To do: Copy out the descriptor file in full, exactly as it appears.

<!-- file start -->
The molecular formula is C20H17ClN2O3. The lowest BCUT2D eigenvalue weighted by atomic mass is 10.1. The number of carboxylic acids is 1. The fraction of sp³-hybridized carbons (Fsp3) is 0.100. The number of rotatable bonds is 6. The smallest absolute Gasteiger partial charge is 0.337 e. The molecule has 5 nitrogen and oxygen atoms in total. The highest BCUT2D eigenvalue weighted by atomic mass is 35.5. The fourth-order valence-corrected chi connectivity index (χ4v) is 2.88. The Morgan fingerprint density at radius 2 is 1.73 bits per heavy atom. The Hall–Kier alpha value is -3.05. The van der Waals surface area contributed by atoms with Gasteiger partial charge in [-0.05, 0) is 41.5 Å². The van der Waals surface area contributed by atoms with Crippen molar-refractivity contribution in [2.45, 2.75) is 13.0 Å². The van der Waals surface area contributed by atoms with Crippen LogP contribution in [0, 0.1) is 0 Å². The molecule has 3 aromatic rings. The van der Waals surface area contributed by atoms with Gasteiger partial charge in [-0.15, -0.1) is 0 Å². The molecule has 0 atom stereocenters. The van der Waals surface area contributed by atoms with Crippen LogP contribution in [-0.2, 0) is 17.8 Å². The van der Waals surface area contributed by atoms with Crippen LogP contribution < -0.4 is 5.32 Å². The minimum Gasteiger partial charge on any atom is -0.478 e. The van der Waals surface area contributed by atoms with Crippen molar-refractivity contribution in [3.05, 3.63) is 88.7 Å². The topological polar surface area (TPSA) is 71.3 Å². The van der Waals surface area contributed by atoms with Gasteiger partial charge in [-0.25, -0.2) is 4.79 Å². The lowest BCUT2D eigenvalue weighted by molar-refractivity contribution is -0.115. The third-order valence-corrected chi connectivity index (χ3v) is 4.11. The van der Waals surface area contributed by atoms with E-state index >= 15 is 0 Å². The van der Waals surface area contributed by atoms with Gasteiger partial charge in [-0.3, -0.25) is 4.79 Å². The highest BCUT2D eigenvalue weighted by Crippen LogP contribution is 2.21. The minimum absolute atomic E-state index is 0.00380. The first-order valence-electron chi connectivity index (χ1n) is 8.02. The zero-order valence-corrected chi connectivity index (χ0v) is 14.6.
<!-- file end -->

The molecular formula is C20H17ClN2O3. The lowest BCUT2D eigenvalue weighted by atomic mass is 10.1. The number of carboxylic acids is 1. The fraction of sp³-hybridized carbons (Fsp3) is 0.100. The number of rotatable bonds is 6. The smallest absolute Gasteiger partial charge is 0.337 e. The molecule has 5 nitrogen and oxygen atoms in total. The highest BCUT2D eigenvalue weighted by atomic mass is 35.5. The fourth-order valence-corrected chi connectivity index (χ4v) is 2.88. The Morgan fingerprint density at radius 2 is 1.73 bits per heavy atom. The Hall–Kier alpha value is -3.05. The van der Waals surface area contributed by atoms with Gasteiger partial charge in [-0.05, 0) is 41.5 Å². The van der Waals surface area contributed by atoms with Crippen molar-refractivity contribution in [2.45, 2.75) is 13.0 Å². The van der Waals surface area contributed by atoms with Crippen LogP contribution in [0, 0.1) is 0 Å². The molecule has 3 aromatic rings. The van der Waals surface area contributed by atoms with Gasteiger partial charge in [-0.15, -0.1) is 0 Å². The molecule has 0 atom stereocenters. The van der Waals surface area contributed by atoms with Crippen LogP contribution in [-0.2, 0) is 17.8 Å². The van der Waals surface area contributed by atoms with Crippen LogP contribution < -0.4 is 5.32 Å². The minimum Gasteiger partial charge on any atom is -0.478 e. The van der Waals surface area contributed by atoms with Crippen molar-refractivity contribution in [3.05, 3.63) is 88.7 Å². The topological polar surface area (TPSA) is 71.3 Å². The van der Waals surface area contributed by atoms with Gasteiger partial charge in [-0.25, -0.2) is 4.79 Å². The lowest BCUT2D eigenvalue weighted by molar-refractivity contribution is -0.115. The third-order valence-corrected chi connectivity index (χ3v) is 4.11. The van der Waals surface area contributed by atoms with E-state index >= 15 is 0 Å². The van der Waals surface area contributed by atoms with Gasteiger partial charge in [-0.3, -0.25) is 4.79 Å². The highest BCUT2D eigenvalue weighted by Crippen LogP contribution is 2.21. The minimum absolute atomic E-state index is 0.00380. The first-order valence-electron chi connectivity index (χ1n) is 8.02. The zero-order valence-corrected chi connectivity index (χ0v) is 14.6.